What to sow now, some into modules and some in trays for pricking out, seeds or sets for onions, preparing no dig beds for planting, winter veg to eat now, winter salads, a shed for Homeacres compost loo, and our trip to Dublin.
Seeds to sow now
Outdoors you can sow broad beans now, although if mice are around its best to sow in modules undercover. All other sowings at this time of year are undercover-only, because it is still too cold outside and even when early outdoor sowings do germinate, they often struggle to make worthwhile growth.
I have just sown lettuce and cabbage in seed trays for pricking out, and in module trays I have multi-sown spinach, onions, peas for shoots and radish. How many seeds per module depends on how large you want the harvests to be. For large spinach leaves I sow two seeds per module, for pea shoots two or three, for salad spinach I sow four or five. Onions grow to a medium size with four or five plants in a clump, so six seeds is about right, shallots are better with three or four seeds as each shallot is then subdivided, and for radish I sow four per module.
All my current sowings are on the conservatory windowsill, stacked up while germinating Then today (15th) we shall fill the greenhouse hotbed with fresh horse manure and move all the sown trays onto that. The photos are from last year, it should be very similar.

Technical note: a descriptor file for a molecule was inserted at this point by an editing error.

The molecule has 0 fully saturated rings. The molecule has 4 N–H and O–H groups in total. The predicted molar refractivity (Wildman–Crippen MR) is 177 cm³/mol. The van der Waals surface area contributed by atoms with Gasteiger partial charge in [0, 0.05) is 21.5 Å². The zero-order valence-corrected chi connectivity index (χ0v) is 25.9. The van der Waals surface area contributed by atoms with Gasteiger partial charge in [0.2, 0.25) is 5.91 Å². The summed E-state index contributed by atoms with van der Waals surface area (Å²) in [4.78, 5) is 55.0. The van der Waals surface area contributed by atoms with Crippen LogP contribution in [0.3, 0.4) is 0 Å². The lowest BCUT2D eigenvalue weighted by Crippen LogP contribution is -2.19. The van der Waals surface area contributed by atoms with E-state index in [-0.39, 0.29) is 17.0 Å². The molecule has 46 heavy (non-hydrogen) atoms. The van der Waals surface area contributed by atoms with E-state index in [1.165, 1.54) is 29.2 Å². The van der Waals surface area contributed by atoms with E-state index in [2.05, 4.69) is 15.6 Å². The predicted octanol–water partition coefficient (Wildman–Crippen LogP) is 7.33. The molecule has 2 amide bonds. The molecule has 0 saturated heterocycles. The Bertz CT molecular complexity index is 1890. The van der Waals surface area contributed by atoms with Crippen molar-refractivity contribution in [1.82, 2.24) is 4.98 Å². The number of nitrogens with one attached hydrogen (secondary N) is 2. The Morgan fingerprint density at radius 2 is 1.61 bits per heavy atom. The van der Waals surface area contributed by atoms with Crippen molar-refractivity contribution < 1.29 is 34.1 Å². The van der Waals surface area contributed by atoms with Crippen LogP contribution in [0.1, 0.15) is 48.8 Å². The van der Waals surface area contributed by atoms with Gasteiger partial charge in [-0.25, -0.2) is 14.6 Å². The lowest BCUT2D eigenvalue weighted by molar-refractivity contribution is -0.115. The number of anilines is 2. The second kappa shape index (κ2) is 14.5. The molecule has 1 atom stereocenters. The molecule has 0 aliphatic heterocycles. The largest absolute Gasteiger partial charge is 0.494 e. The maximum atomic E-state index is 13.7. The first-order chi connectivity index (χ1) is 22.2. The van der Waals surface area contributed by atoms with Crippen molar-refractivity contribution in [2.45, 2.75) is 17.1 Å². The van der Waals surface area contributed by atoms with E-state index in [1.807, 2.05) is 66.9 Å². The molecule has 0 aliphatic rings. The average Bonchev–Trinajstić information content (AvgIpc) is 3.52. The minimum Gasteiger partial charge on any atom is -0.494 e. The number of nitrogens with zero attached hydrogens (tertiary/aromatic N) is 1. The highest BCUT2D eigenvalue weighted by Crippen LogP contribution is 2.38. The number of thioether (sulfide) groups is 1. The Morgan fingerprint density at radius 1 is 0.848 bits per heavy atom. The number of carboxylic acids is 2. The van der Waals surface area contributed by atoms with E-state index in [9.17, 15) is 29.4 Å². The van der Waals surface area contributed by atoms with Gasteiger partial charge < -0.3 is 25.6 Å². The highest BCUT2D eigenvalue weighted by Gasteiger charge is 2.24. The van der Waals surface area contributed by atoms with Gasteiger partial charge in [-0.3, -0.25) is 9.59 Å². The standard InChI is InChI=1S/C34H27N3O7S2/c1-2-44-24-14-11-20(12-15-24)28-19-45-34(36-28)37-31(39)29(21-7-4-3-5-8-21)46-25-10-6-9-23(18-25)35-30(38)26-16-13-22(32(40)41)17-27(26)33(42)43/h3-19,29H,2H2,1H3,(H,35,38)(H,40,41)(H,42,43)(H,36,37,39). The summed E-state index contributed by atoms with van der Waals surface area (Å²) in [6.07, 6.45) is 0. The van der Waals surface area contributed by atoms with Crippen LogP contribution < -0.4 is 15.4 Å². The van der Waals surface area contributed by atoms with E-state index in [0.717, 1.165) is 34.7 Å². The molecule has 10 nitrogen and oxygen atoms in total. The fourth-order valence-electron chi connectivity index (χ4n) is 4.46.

Why bother with pricking out?
The numbers of seeds for direct sowing into modules are a guide only because there are so many variables, from compost quality to temperature to seed freshness. Some of these unknowns can be balanced out by sowing seeds in trays, for pricking out.
In particular, the germination of lettuce and brassicas is often uneven, so pricking out allows you to choose the strongest plants, and saves having empty modules from direct sowing of non-viable seed. Sowing in trays means that precious space in the greenhouse or on the windowsill is germinating many more seeds. also its easier to sow tiny seeds such as celery in a tray, where they often take a fortnight or more to germinate.
Sow now in seed trays: early brassicas such as cabbage, cauliflower, calabrese (all for cropping in early summer – its still early for sowing autumn and winter brassicas), lettuce, spinach (not leaf beet or chard), celery without compost on the seed, preferably with a glass over the tray, parsley, dill, coriander, tree spinach, sorrel. Also chilli, pepper and aubergine if you have somewhere warm to put the tray, at least 20C. For tomatoes, I suggest waiting until early March.